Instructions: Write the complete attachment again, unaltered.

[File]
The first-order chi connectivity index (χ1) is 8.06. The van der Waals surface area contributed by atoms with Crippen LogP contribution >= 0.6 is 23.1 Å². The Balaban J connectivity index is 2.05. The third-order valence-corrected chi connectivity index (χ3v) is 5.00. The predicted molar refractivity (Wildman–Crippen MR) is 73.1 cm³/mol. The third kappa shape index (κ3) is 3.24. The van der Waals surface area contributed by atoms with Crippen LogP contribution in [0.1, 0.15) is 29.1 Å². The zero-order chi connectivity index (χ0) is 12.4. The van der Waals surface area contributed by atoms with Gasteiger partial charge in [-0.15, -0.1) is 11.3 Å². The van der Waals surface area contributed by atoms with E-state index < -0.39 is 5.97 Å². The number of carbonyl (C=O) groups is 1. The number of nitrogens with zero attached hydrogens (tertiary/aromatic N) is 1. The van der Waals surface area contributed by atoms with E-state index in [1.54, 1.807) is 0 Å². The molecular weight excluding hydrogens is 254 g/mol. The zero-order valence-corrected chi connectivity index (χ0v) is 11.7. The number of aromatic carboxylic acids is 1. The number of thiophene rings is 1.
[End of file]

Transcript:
The first-order chi connectivity index (χ1) is 8.06. The van der Waals surface area contributed by atoms with Crippen LogP contribution >= 0.6 is 23.1 Å². The Balaban J connectivity index is 2.05. The third-order valence-corrected chi connectivity index (χ3v) is 5.00. The predicted molar refractivity (Wildman–Crippen MR) is 73.1 cm³/mol. The third kappa shape index (κ3) is 3.24. The van der Waals surface area contributed by atoms with Crippen LogP contribution in [0.1, 0.15) is 29.1 Å². The zero-order chi connectivity index (χ0) is 12.4. The van der Waals surface area contributed by atoms with Gasteiger partial charge in [-0.15, -0.1) is 11.3 Å². The van der Waals surface area contributed by atoms with E-state index < -0.39 is 5.97 Å². The number of carbonyl (C=O) groups is 1. The number of nitrogens with zero attached hydrogens (tertiary/aromatic N) is 1. The van der Waals surface area contributed by atoms with E-state index in [1.54, 1.807) is 0 Å². The molecular weight excluding hydrogens is 254 g/mol. The zero-order valence-corrected chi connectivity index (χ0v) is 11.7. The number of aromatic carboxylic acids is 1. The number of thiophene rings is 1.